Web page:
Kids programmers have been inundated by a constant stream of research showing younger generations can no longer differentiate between watching content on TV or by streaming. A recent study, in fact, revealed 54% of 3-year-olds now have access to tablets. This can only lead to one conclusion: our audience is getting older younger, with kids getting into immersive entertainment at a much younger age than ever before.
In this environment, brands must weigh their strategies for developing and distributing programming in the future against another key statistic indicating that 73% of children still consume their programming on TV.
Faced with these realities, we decided the best path forward is to take a strong 360 degree approach to content development. This comprehensive multi-platform strategy –encompassing both long-form traditional and short-form digital consumption – has been highly effective for us, resulting in more than 2 billion impressions over the past year alone.
Now that TV has become the new Kleenex, Xerox and Google – an eponym synonymous with all types of content, regardless of platform – it is imperative for kids’ programmers to seamlessly create a system for integrating entertainment (broadcast, cable, satellite, film, digital streaming, downloads and gaming) and licensing around all of our brand’s franchises.
To succeed, we started from the viewpoint that we must effectively take advantage of the full range of screens that brands now have available to reach consumers, because children and their families are no longer satisfied to passively watch characters’ storylines unfold on-screen. Instead, they want to be fully engaged in the fun and adventure.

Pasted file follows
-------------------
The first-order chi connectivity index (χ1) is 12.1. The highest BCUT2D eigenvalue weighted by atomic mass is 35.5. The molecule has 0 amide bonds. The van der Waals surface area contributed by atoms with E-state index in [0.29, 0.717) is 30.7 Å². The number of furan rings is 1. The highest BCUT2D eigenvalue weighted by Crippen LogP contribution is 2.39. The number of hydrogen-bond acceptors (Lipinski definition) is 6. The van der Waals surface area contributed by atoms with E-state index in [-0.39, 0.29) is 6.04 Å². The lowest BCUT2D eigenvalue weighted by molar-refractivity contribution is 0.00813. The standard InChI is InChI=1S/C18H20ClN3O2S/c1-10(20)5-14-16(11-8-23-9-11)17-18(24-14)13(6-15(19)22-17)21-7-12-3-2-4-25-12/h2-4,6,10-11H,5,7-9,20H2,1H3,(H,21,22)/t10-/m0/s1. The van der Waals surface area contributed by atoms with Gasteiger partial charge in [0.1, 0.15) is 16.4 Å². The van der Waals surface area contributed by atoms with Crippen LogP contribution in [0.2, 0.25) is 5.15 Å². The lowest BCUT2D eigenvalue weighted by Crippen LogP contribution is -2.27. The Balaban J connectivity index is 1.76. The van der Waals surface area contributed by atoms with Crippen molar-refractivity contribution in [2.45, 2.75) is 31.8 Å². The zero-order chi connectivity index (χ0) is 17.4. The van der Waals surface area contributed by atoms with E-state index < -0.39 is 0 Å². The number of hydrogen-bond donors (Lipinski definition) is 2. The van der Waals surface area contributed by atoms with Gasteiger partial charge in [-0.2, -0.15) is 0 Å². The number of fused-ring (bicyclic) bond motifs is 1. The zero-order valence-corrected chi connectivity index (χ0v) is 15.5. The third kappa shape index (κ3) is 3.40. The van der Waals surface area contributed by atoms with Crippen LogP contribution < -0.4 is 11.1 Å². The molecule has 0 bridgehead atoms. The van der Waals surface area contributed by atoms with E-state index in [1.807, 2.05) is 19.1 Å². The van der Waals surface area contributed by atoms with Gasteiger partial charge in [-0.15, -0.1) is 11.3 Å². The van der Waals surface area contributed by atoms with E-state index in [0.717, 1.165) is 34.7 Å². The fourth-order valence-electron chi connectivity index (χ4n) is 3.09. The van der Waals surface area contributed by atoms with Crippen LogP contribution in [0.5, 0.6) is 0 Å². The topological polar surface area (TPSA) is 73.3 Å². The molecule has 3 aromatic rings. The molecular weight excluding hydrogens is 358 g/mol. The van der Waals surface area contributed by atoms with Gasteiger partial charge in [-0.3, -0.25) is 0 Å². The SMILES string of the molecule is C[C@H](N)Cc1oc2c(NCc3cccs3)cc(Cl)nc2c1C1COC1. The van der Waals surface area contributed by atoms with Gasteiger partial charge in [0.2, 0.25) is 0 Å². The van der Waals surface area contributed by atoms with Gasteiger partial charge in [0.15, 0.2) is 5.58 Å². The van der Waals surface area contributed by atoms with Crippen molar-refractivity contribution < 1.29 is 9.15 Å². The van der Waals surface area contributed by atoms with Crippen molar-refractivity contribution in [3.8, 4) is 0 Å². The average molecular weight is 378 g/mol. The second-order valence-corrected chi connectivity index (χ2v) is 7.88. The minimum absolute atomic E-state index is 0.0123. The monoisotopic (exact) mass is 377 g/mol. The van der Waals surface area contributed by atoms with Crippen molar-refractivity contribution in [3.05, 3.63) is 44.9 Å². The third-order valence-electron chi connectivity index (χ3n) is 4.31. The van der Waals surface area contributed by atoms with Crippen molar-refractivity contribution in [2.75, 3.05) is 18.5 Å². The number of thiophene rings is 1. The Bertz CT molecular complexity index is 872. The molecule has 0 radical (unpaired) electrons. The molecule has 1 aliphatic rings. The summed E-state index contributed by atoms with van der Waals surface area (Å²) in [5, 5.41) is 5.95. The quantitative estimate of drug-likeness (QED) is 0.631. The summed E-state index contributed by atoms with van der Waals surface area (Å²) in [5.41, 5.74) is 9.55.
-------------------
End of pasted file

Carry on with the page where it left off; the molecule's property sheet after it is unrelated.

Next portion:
With this in mind, we decided to create new short-form digital content that presented fantastic opportunities for us to bring our brands and characters to life. With it, we have been able to enhance the overall story arcs, allow extensive sampling and provide us with invaluable feedback throughout the development process and life of a series.
For example, we took the iconic global brand My Little Pony, now in its fourth season on linear TV, and have designed it with online immersion front of mind during its roll out across multiple territories (see the UK version here).
Alongside the television episodes, young fans of the series can play free online games, download apps, watch exclusive videos, learn about their favorite characters, swap and trade characters, buy toys and print colouring pages. They can also visit the brand’s dedicated Facebook and Instagram pages, where they can interact and share with other Pony fans.
With Equestria Girls – My Little Pony’s older-skewing companion series – we created a three-minute short called “Music to My Ears” that has garnered nearly four million views on YouTube since it launched in April.
From the personalities and adventures of the characters to the messages and themes of the stories, every element of these extensions retains the original values of the brand’s “friendship is magic” theme. This ensures kids remain engaged with the brand across any platform and gives their parents confidence in the consistent messages being communicated to their children.
This evolving multi-screen landscape offers more opportunities – and challenges – to creators and distributors of kids’ content than perhaps it does in any other genre. The characteristics of our viewers – imagination, inquisitiveness – ensure they are regularly the earliest adopters.
Yet, despite the avalanche of new viewing choices presented by technology, we know kids and their families are still drawn to strong characters with which they can bond, learn from and have fun, along with innovative, exciting stories relevant to their own lives and experiences.
As viewer engagement becomes deeper and more interactive than ever before, successful creators and distributors must remain at the top of a very steep learning curve. To traverse this still largely uncharted road, it is vitally important for them to stay true to their brand’s key themes by ensuring immersive engagement, continued loyalty, character development and storytelling.
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Top picture: Hasbro Studios’ My Little Pony